Esperanto symbol

Like many people, I endured four years of high-school French only to find that I lacked the ability to order a croissant in a Paris bakery without making a fool of myself. I eventually got the hang of basic conversation in French, but then found myself traveling to places where Spanish, German, or Italian (for example) were spoken, and having to start all over again with the basics (“Where’s the bathroom?” “How much does this cost?” “Where have you sent my luggage?”). As much as I enjoy and appreciate linguistic diversity, it can make travel, trade, and diplomacy challenging at times.

In some heavily multilingual areas of the world, most people learn a lingua franca—a regional trade language—in addition to their mother tongue. It stands to reason, then, that this notion could be expanded more broadly. But when someone proposes English or French, say, as a trade language, objections inevitably arise. These languages are notoriously difficult to learn, with strange spellings and lots of grammatical rules and exceptions. But more importantly, they’re loaded with historical and cultural baggage. If your country—not mentioning any names—has been a rival of English- or French-speaking nations, you will likely not jump at the chance to spend long years learning a language with such unpleasant associations. The only hope for a truly universal language would seem to be an artificial one—a language that is designed to be free from cultural biases and easy to learn. This was precisely the goal of Esperanto.

Hoping for a New Language

L. L. Zamenhof grew up in the late 1800s in Warsaw (part of Russia at that time). While still in high school he set out to design a universal artificial language that would facilitate communication within his linguistically diverse community. By the time he finished this side project 10 years later, Zamenhof was a practicing ophthalmologist. In 1887, he published the first guide (in Russian) to the new language, which he called “Lingvo Internacia” (international language). Zamenhof wrote the textbook under the pseudonym “Esperanto,” meaning “a person who is hoping” in Lingvo Internacia. Fans of the language decided that “Esperanto” had a nicer ring to it, and they soon adopted it as the informal name of the language.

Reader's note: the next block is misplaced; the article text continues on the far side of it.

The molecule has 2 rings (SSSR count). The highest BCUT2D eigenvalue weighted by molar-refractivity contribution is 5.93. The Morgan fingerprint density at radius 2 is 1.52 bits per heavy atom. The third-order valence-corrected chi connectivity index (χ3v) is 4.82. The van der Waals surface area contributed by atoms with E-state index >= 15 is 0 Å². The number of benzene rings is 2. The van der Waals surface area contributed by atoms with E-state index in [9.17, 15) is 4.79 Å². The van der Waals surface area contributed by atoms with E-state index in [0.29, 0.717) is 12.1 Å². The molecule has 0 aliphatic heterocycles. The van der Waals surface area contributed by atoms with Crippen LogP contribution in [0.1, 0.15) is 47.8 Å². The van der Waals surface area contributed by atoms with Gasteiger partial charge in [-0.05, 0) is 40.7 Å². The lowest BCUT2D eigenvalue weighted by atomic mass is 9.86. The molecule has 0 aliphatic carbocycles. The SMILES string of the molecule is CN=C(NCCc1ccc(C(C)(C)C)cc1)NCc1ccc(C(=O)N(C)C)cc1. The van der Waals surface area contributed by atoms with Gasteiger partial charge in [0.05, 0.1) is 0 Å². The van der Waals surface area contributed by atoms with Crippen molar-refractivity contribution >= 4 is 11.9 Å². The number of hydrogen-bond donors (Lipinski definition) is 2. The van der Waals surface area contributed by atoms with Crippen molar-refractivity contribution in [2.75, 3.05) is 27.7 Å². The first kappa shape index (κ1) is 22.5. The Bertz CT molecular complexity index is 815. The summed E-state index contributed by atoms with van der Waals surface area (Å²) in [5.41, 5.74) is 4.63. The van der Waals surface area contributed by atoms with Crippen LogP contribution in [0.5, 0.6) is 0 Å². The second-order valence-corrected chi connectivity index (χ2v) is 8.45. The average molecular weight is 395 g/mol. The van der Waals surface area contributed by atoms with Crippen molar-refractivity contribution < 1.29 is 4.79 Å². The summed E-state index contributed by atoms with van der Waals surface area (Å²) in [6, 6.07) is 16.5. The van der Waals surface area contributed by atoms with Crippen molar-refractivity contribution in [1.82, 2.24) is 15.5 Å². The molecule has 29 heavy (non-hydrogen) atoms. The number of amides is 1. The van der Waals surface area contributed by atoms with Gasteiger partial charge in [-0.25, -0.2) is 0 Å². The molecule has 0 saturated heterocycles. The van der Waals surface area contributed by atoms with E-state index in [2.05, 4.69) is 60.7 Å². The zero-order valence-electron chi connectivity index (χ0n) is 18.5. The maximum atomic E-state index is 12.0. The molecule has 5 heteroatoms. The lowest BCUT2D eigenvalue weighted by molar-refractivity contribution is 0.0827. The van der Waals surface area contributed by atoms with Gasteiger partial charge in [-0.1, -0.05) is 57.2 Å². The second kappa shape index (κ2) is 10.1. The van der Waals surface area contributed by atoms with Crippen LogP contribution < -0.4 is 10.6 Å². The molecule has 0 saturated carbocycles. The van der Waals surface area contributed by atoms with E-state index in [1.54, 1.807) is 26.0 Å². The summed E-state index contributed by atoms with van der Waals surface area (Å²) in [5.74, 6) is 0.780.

Esperanto was designed to be both easy to learn and culturally neutral. According to some sources, an English speaker can learn Esperanto up to five times faster than Spanish. For starters, Esperanto uses strictly phonetic spelling—a given letter always makes exactly the same sound. Second, the structure of Esperanto is very simple, with only sixteen basic grammatical rules that need to be learned—and no exceptions to the rules (such as irregular verbs). And third, Esperanto has a very small core vocabulary; new words are constructed by combining words and adding prefixes and suffixes. (Esperanto is thus an agglutinative polysynthetic language, for those who need to have such things spelled out…)

Something Old, Something New, Something Borrowed

The vocabulary of Esperanto will have a familiar ring to anyone who knows a European language, as roots were borrowed from French, German, and Spanish, among other languages. (A few examples: bona means “good”; porko means “pig”; filo means “son”; hundo means “dog.”) One could argue that this selection represents not so much cultural neutrality as Euro-neutrality, but this hasn’t prevented Esperanto from becoming popular in China and some other parts of Asia. Meanwhile, Esperanto has also been criticized as having an inherently male gender bias (even though the language has no grammatical gender), though proposals to reform it have found little traction thus far.

For all its merits, Esperanto has not reached the level of acceptance its creator foresaw more than a century ago. There may be as many as two million people who speak Esperanto with at least a moderate level of proficiency, but probably no more than a few hundred who learned Esperanto at home as their first language—and no known speakers (over the age of three or so) who speak only Esperanto. Ironically, the cultural neutrality that is touted as such a benefit of the language also serves to limit its growth, because languages tend to spread along with the cultures that gave rise to them. Alas, unless or until the number of Esperanto speakers reaches a larger critical mass, it will be of little value as a trade language, and without a clear value, it will be difficult to convince people to learn it.

Note: This is an updated version of an article that originally appeared on Interesting Thing of the Day on October 25, 2003, and again in a slightly revised form on January 26, 2005.

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